The Disappeared | A little history: #swordfish #fishing in Nova Scotia
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A little history: #swordfish #fishing in Nova Scotia


13 Sep A little history: #swordfish #fishing in Nova Scotia

Set in 1952, The Disappeared is the story of six fishermen, whose swordfish boat Dorothy Jean has sunk off the Nova Scotian coast.

Swordfish fishing has a long history in Nova Scotia, and harpooned swordfish remains a sustainable practice. The Sea Choice website offers some insightful information about swordfish history and fishing practices.

“Swordfish are summer visitors off Nova Scotia’s coast, following the warming Atlantic waters up from Florida by late June. Along with a streamlined silvery-blue physique, these stately fish possess a sharp, sword-like bill that allows them to cut through the water at speeds over 100 kilometers per hour. By night, they feed by diving into the chilly depths after smaller fish, especially squid, and then spend their days basking, or “finning,” near the surface in the warmth of the gulf stream.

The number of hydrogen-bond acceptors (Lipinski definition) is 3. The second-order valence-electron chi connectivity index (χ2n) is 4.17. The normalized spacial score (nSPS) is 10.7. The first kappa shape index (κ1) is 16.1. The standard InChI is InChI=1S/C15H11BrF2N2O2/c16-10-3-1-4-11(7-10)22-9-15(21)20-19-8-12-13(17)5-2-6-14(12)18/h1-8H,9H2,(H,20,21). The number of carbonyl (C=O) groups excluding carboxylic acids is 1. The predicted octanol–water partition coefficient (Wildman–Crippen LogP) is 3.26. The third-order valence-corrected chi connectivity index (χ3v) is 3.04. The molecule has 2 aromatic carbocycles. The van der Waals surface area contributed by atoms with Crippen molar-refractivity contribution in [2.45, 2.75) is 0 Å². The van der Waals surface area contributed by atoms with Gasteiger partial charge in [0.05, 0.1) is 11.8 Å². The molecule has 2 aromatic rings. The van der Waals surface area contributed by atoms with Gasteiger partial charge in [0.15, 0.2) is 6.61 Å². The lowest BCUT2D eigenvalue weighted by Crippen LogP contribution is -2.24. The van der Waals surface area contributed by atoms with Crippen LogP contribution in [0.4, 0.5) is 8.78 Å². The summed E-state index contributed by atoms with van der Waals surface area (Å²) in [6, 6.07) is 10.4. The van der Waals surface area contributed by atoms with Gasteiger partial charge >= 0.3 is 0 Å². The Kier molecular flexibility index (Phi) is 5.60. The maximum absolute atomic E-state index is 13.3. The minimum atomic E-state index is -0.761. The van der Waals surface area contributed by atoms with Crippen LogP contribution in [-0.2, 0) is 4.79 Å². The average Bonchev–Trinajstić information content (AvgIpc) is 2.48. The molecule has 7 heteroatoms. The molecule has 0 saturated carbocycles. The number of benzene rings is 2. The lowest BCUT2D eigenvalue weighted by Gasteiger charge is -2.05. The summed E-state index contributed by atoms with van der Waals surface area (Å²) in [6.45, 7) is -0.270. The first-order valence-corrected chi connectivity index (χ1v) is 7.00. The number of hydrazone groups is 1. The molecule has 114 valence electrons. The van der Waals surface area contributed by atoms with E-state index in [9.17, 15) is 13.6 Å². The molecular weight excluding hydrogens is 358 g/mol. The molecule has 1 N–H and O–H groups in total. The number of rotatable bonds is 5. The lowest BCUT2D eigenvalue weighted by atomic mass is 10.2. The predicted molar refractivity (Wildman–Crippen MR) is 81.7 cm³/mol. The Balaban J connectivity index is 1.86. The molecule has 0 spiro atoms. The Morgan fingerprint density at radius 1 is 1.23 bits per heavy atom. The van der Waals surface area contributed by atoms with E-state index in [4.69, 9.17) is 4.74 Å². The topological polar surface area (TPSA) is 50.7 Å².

Nova Scotia’s harpoon swordfish fishery is a unique hunt-like fishery with a rich cultural tradition. Mature swordfish are targeted by small boats on calm, clear afternoons. Fishermen have to sight the fish at the surface, where adults bask in the warmer surface waters after a night of feeding. When one is spotted, the harpooner attempts to spear it with a 4 to 5 meter long harpoon attached to a line.

The Canadian harpoon swordfishery was a sustainable part of coastal community life for many years, until the 1960s, when longlining was introduced. These pelagic fishing lines stretch 25 to 50 miles in length and are baited with hundreds of hooks. A longline catches everything in its path, including juvenile and non-target fish, endangered tuna species, sharks, turtles, and even the occasional whale.

Nova Scotian harpooners pride themselves not only on the sustainability of their fishery, but also on the high quality of their catch.”

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